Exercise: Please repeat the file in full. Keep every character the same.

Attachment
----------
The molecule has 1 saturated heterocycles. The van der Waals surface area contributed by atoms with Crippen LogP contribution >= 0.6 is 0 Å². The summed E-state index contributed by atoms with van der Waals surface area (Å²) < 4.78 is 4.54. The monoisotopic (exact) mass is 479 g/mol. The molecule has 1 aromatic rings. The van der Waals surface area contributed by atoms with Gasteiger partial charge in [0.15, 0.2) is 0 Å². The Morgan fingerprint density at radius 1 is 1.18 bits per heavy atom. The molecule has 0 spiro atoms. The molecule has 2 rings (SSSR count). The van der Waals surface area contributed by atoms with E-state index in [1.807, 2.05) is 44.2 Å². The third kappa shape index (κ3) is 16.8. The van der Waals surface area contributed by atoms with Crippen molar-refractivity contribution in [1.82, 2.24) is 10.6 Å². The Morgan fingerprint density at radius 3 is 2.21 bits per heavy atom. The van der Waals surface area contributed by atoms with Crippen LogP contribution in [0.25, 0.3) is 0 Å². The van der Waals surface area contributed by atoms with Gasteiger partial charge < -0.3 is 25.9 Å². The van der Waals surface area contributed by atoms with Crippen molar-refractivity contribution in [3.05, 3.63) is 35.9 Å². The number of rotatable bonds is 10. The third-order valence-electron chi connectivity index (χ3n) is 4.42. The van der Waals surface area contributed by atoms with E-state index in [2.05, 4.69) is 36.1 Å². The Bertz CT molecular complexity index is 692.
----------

The molecule has 1 saturated heterocycles. The van der Waals surface area contributed by atoms with Crippen LogP contribution >= 0.6 is 0 Å². The summed E-state index contributed by atoms with van der Waals surface area (Å²) < 4.78 is 4.54. The monoisotopic (exact) mass is 479 g/mol. The molecule has 1 aromatic rings. The van der Waals surface area contributed by atoms with Gasteiger partial charge in [0.15, 0.2) is 0 Å². The Morgan fingerprint density at radius 1 is 1.18 bits per heavy atom. The molecule has 0 spiro atoms. The molecule has 2 rings (SSSR count). The van der Waals surface area contributed by atoms with E-state index in [1.807, 2.05) is 44.2 Å². The third kappa shape index (κ3) is 16.8. The van der Waals surface area contributed by atoms with Crippen molar-refractivity contribution in [1.82, 2.24) is 10.6 Å². The Morgan fingerprint density at radius 3 is 2.21 bits per heavy atom. The van der Waals surface area contributed by atoms with Crippen LogP contribution in [0.25, 0.3) is 0 Å². The van der Waals surface area contributed by atoms with Gasteiger partial charge < -0.3 is 25.9 Å². The van der Waals surface area contributed by atoms with Crippen molar-refractivity contribution in [3.05, 3.63) is 35.9 Å². The number of rotatable bonds is 10. The third-order valence-electron chi connectivity index (χ3n) is 4.42. The van der Waals surface area contributed by atoms with E-state index in [2.05, 4.69) is 36.1 Å². The Bertz CT molecular complexity index is 692.